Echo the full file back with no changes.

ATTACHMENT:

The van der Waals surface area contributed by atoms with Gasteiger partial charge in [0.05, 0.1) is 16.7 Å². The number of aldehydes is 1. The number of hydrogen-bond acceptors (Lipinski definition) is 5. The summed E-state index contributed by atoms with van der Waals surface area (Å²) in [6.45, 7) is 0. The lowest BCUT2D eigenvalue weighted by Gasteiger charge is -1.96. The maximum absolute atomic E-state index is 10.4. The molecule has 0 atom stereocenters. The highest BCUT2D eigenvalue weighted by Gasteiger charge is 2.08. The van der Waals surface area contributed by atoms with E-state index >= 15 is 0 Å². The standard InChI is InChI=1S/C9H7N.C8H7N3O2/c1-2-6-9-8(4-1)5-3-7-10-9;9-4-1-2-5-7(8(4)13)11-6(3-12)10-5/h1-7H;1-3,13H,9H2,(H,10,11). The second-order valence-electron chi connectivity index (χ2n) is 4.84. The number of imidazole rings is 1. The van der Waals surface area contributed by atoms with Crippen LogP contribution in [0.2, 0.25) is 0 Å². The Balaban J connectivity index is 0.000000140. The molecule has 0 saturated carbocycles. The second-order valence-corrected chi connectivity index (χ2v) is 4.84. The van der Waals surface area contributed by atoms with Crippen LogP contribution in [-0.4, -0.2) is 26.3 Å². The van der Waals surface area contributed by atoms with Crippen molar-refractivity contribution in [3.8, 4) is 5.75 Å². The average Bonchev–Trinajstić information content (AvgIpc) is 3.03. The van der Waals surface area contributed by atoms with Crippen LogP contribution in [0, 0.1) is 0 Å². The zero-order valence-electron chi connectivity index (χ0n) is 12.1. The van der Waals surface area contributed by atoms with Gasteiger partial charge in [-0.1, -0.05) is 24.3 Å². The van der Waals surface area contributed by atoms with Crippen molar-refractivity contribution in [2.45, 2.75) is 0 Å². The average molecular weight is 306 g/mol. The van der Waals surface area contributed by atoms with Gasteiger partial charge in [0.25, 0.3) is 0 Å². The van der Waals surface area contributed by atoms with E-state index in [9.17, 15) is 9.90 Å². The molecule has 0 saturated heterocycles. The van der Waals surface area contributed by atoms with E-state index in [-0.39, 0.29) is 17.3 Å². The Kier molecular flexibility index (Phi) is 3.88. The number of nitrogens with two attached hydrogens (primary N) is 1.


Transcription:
The van der Waals surface area contributed by atoms with Gasteiger partial charge in [0.05, 0.1) is 16.7 Å². The number of aldehydes is 1. The number of hydrogen-bond acceptors (Lipinski definition) is 5. The summed E-state index contributed by atoms with van der Waals surface area (Å²) in [6.45, 7) is 0. The lowest BCUT2D eigenvalue weighted by Gasteiger charge is -1.96. The maximum absolute atomic E-state index is 10.4. The molecule has 0 atom stereocenters. The highest BCUT2D eigenvalue weighted by Gasteiger charge is 2.08. The van der Waals surface area contributed by atoms with E-state index >= 15 is 0 Å². The standard InChI is InChI=1S/C9H7N.C8H7N3O2/c1-2-6-9-8(4-1)5-3-7-10-9;9-4-1-2-5-7(8(4)13)11-6(3-12)10-5/h1-7H;1-3,13H,9H2,(H,10,11). The second-order valence-electron chi connectivity index (χ2n) is 4.84. The number of imidazole rings is 1. The van der Waals surface area contributed by atoms with Crippen LogP contribution in [0.2, 0.25) is 0 Å². The Balaban J connectivity index is 0.000000140. The molecule has 0 saturated carbocycles. The second-order valence-corrected chi connectivity index (χ2v) is 4.84. The van der Waals surface area contributed by atoms with Crippen LogP contribution in [-0.4, -0.2) is 26.3 Å². The van der Waals surface area contributed by atoms with Crippen molar-refractivity contribution in [3.8, 4) is 5.75 Å². The average Bonchev–Trinajstić information content (AvgIpc) is 3.03. The van der Waals surface area contributed by atoms with Crippen LogP contribution in [0, 0.1) is 0 Å². The zero-order valence-electron chi connectivity index (χ0n) is 12.1. The van der Waals surface area contributed by atoms with Gasteiger partial charge in [-0.1, -0.05) is 24.3 Å². The van der Waals surface area contributed by atoms with Crippen molar-refractivity contribution in [2.45, 2.75) is 0 Å². The average molecular weight is 306 g/mol. The van der Waals surface area contributed by atoms with Gasteiger partial charge in [0.25, 0.3) is 0 Å². The van der Waals surface area contributed by atoms with E-state index in [9.17, 15) is 9.90 Å². The molecule has 0 saturated heterocycles. The van der Waals surface area contributed by atoms with E-state index in [-0.39, 0.29) is 17.3 Å². The Kier molecular flexibility index (Phi) is 3.88. The number of nitrogens with two attached hydrogens (primary N) is 1.